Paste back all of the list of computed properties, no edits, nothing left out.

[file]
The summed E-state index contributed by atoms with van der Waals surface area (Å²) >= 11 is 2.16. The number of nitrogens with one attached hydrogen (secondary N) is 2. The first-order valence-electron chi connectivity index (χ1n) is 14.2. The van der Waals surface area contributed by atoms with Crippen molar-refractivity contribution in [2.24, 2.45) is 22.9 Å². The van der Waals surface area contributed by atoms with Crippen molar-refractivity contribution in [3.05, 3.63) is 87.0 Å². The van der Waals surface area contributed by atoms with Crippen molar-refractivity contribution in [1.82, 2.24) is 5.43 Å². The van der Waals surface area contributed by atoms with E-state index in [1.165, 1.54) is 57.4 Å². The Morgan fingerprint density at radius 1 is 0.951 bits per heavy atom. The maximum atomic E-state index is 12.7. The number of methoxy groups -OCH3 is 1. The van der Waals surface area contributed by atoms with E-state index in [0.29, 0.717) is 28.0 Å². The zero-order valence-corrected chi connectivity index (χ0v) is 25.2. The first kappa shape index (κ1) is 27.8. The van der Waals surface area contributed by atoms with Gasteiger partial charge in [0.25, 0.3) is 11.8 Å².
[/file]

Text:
The summed E-state index contributed by atoms with van der Waals surface area (Å²) >= 11 is 2.16. The number of nitrogens with one attached hydrogen (secondary N) is 2. The first-order valence-electron chi connectivity index (χ1n) is 14.2. The van der Waals surface area contributed by atoms with Crippen molar-refractivity contribution in [2.24, 2.45) is 22.9 Å². The van der Waals surface area contributed by atoms with Crippen molar-refractivity contribution in [3.05, 3.63) is 87.0 Å². The van der Waals surface area contributed by atoms with Crippen molar-refractivity contribution in [1.82, 2.24) is 5.43 Å². The van der Waals surface area contributed by atoms with E-state index in [1.165, 1.54) is 57.4 Å². The Morgan fingerprint density at radius 1 is 0.951 bits per heavy atom. The maximum atomic E-state index is 12.7. The number of methoxy groups -OCH3 is 1. The van der Waals surface area contributed by atoms with E-state index in [0.29, 0.717) is 28.0 Å². The zero-order valence-corrected chi connectivity index (χ0v) is 25.2. The first kappa shape index (κ1) is 27.8. The van der Waals surface area contributed by atoms with Gasteiger partial charge in [0.25, 0.3) is 11.8 Å².